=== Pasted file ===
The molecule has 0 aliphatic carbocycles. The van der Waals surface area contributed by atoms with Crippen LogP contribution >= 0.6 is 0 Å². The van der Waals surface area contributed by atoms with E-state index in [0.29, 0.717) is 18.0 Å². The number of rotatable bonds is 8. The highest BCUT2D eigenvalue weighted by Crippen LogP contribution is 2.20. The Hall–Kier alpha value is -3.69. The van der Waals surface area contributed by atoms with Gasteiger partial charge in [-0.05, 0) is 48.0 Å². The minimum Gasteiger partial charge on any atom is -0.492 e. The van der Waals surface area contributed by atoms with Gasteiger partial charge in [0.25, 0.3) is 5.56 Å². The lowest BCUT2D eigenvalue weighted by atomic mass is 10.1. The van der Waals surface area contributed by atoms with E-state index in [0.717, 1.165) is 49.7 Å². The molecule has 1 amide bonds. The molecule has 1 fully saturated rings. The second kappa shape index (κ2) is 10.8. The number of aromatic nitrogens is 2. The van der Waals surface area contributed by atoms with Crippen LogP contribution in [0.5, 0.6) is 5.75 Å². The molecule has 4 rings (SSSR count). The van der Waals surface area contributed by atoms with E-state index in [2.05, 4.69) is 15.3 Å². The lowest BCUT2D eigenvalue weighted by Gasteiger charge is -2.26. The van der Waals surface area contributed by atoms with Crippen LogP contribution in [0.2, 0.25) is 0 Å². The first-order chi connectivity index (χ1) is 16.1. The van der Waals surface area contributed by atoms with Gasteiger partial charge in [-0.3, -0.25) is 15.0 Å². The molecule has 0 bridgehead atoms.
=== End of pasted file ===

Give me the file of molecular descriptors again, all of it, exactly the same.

The molecule has 0 aliphatic carbocycles. The van der Waals surface area contributed by atoms with Crippen LogP contribution >= 0.6 is 0 Å². The van der Waals surface area contributed by atoms with E-state index in [0.29, 0.717) is 18.0 Å². The number of rotatable bonds is 8. The highest BCUT2D eigenvalue weighted by Crippen LogP contribution is 2.20. The Hall–Kier alpha value is -3.69. The van der Waals surface area contributed by atoms with Gasteiger partial charge in [-0.05, 0) is 48.0 Å². The minimum Gasteiger partial charge on any atom is -0.492 e. The van der Waals surface area contributed by atoms with Gasteiger partial charge in [0.25, 0.3) is 5.56 Å². The lowest BCUT2D eigenvalue weighted by atomic mass is 10.1. The van der Waals surface area contributed by atoms with E-state index in [0.717, 1.165) is 49.7 Å². The molecule has 1 amide bonds. The molecule has 1 fully saturated rings. The second kappa shape index (κ2) is 10.8. The number of aromatic nitrogens is 2. The van der Waals surface area contributed by atoms with Crippen LogP contribution in [0.5, 0.6) is 5.75 Å². The molecule has 4 rings (SSSR count). The van der Waals surface area contributed by atoms with E-state index in [2.05, 4.69) is 15.3 Å². The lowest BCUT2D eigenvalue weighted by Gasteiger charge is -2.26. The van der Waals surface area contributed by atoms with Crippen LogP contribution in [0.2, 0.25) is 0 Å². The first-order chi connectivity index (χ1) is 16.1. The van der Waals surface area contributed by atoms with Gasteiger partial charge in [-0.3, -0.25) is 15.0 Å². The molecule has 0 bridgehead atoms.